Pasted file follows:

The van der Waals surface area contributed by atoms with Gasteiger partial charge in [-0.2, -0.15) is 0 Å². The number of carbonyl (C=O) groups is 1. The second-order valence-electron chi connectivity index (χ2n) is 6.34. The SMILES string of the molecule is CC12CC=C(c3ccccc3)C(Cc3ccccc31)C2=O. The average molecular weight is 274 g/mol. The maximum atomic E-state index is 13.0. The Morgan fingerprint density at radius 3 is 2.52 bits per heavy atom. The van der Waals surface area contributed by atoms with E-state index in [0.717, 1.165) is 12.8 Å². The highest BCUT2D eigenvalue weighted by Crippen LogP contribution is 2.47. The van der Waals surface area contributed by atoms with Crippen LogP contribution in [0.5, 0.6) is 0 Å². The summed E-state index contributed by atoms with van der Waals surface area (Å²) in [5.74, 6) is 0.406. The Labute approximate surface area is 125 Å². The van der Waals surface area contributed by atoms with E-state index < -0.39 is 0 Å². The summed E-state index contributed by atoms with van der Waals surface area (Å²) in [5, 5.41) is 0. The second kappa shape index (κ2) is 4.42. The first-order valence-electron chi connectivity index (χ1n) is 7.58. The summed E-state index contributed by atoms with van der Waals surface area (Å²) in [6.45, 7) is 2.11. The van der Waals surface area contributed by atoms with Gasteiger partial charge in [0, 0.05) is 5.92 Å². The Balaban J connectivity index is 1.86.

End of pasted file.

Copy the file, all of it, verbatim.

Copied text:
The van der Waals surface area contributed by atoms with Gasteiger partial charge in [-0.2, -0.15) is 0 Å². The number of carbonyl (C=O) groups is 1. The second-order valence-electron chi connectivity index (χ2n) is 6.34. The SMILES string of the molecule is CC12CC=C(c3ccccc3)C(Cc3ccccc31)C2=O. The average molecular weight is 274 g/mol. The maximum atomic E-state index is 13.0. The Morgan fingerprint density at radius 3 is 2.52 bits per heavy atom. The van der Waals surface area contributed by atoms with E-state index in [0.717, 1.165) is 12.8 Å². The highest BCUT2D eigenvalue weighted by Crippen LogP contribution is 2.47. The van der Waals surface area contributed by atoms with Crippen LogP contribution in [0.5, 0.6) is 0 Å². The summed E-state index contributed by atoms with van der Waals surface area (Å²) in [5.74, 6) is 0.406. The Labute approximate surface area is 125 Å². The van der Waals surface area contributed by atoms with E-state index < -0.39 is 0 Å². The summed E-state index contributed by atoms with van der Waals surface area (Å²) in [5, 5.41) is 0. The second kappa shape index (κ2) is 4.42. The first-order valence-electron chi connectivity index (χ1n) is 7.58. The summed E-state index contributed by atoms with van der Waals surface area (Å²) in [6.45, 7) is 2.11. The van der Waals surface area contributed by atoms with Gasteiger partial charge in [0, 0.05) is 5.92 Å². The Balaban J connectivity index is 1.86.